On 26 August the Grand Court of the Cayman Islands delivered a judgment in the case of Weavering Macro Fixed Income Fund which found the directors of the fund guilty of wilful neglect or default and ordered them to pay US$111 million in damages. The reaction to the judgment has been varied ranging from calling the decision a warning for independent directors to it being a confirmation of current industry practices.
The directors in the case were found to be acting in breach of their duty to exercise independent judgment, failing to exercise reasonable care, skill and diligence and failing to act in the interest of the fund.
The Swedish directors Stefan Peterson and Hans Ekstrom were in fact related to the investment manager Magnus Peterson and did not receive any compensation for the exercise of their duties, which they performed as a favour to their stepson and brother.
The court heard that, although having the appropriate qualifications to act as directors to the fund, Peterson and Ekstrom “went through the motions of appearing to hold regular quarterly board meetings but, in reality, did nothing in that these meetings served no purpose other than recording of information that was in large part apparent from the monthly statements sent to investors”.
Despite being aware of their duty to supervise, the court said, the directors “did nothing, and carried on doing nothing for almost six years”. They had failed to discharge their duties by “signing whatever documents were put in front of them without reading them, or, if they did read them, without applying their minds to their content”.
The court concluded that, had the directors discharged their duties correctly, the fund’s precarious financial position and breach of its own investment criteria would have been identified by the board and the fund would have been put into liquidation at a much earlier stage. The court assessed the losses to investors as US$111 million and based the fine on this estimate.
The size of the penalty raised a few eyebrows, but more importantly the case has been considered important by observers because Justice Jones spelled out in plain English what a court expects from fund directors in terms of fund governance.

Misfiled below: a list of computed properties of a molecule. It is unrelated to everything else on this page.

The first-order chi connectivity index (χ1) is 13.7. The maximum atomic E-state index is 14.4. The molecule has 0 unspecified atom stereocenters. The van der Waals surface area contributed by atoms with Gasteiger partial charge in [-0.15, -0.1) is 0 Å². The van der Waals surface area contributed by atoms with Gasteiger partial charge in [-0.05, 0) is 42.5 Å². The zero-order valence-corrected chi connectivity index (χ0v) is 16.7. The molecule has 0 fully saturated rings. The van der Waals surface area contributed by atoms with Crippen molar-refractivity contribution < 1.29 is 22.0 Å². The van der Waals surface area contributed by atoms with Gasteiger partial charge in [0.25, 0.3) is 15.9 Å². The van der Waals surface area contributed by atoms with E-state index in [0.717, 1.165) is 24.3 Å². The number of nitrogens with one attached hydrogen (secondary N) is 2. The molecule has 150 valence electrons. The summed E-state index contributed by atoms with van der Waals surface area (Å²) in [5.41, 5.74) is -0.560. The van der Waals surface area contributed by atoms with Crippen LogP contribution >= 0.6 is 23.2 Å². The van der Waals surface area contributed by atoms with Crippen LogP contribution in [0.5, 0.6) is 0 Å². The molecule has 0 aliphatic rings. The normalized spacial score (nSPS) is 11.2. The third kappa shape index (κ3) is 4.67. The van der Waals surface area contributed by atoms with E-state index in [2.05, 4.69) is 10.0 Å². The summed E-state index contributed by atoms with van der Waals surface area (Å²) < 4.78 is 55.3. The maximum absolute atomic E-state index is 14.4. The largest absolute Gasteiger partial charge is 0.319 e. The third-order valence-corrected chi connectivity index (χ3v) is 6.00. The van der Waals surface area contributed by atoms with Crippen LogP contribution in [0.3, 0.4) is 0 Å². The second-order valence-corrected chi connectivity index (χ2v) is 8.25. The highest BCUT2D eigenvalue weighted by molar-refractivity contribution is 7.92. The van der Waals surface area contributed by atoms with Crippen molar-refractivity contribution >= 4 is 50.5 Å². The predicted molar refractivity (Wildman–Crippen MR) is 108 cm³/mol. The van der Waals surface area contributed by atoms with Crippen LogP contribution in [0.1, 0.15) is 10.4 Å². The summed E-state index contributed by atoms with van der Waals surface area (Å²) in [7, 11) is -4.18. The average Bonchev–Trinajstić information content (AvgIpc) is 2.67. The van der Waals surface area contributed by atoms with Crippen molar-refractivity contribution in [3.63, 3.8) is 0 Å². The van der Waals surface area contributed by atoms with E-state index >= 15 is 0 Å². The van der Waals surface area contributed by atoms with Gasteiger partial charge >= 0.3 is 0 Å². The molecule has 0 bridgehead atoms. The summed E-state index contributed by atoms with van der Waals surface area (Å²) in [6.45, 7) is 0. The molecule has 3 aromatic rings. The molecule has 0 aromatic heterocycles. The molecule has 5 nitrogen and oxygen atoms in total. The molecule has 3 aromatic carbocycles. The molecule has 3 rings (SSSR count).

The judge pointed out that independent directors have to provide more than just an administrative service and react to problems that are brought to their attention. Instead they should “review in an inquisitorial manner and make appropriate enquiries of those involved” and seek information from all service providers involved in the fund. Directors are required to acquire a proper understanding of the fund’s financial results and ensure that the fund complies with the investment criteria and restrictions as set out in the fund’s constitutional documents.
All these activities have to be documented in minutes that make clear how decisions were taken and how the fund was supervised. In the Weavering case the judge concluded that there was no documentary evidence reflecting that the directors ever sought to discuss or enquire about any subject at all.
Reaction to the judgment in Cayman has been immediate, with fund directors seeing the judgment as a confirmation of their own business model and professionalism and others calling it just the opposite: a wake-up call for independent directors and their current business practices.
The Cayman Islands Directors Association condemned the behaviour of the independent directors, pointing out that it would have violated the association’s code of conduct, but the directors in questions were of course not Cayman-based and not members of CIDA.
Chris Johnson, of business recovery and insolvency firm Chris Johnson & Associates in turn said it “is a welcome decision and a wake-up call to those in the Cayman Islands that provide directors as a career.”
And former CIMA Chairman Tim Ridley said, “this has been a long time coming and should be a real and final wake up call to those few remaining people, and their insurers, who still think ‘just tell me where to sign’ is good enough.”
In an article for Cayman Financial Review Ridley noted the duality of the judgment, saying that on the one hand the verdict will resonate with offshore practitioners “as an only too familiar story of the traditional behaviour of many, but certainly not all, directors of offshore companies”, in terms of directors “accepting without question the structure as presented to them by the promoter, conducting entirely pro forma or informal board meetings, signing phony or pre-prepared minutes, not reading or understanding documents or financial statements, signing whatever is put in front of them, failing to notice red flags, not asking any pertinent questions and generally remaining passive.”
On the other hand, he said, the judgment “also supports the validity of the typical Cayman fund structure and, by implication, the correctness of the policies and procedures of the many highly competent, experienced and well respected independent directors in Cayman and elsewhere”.
Professional vs amateur
Don Seymour, managing director of DMS Management, argued in his commentary on the judgment that the Weavering case is a clear endorsement of the professional fund director model compared to the amateur model. “It is highly doubtful that this catastrophe could have occurred in a professional fund governance firm, with professional full-time directors having vast fund directorship experience, ably assisted by professionally qualified staff following established policies and procedures based on industry best practices,” Seymour wrote.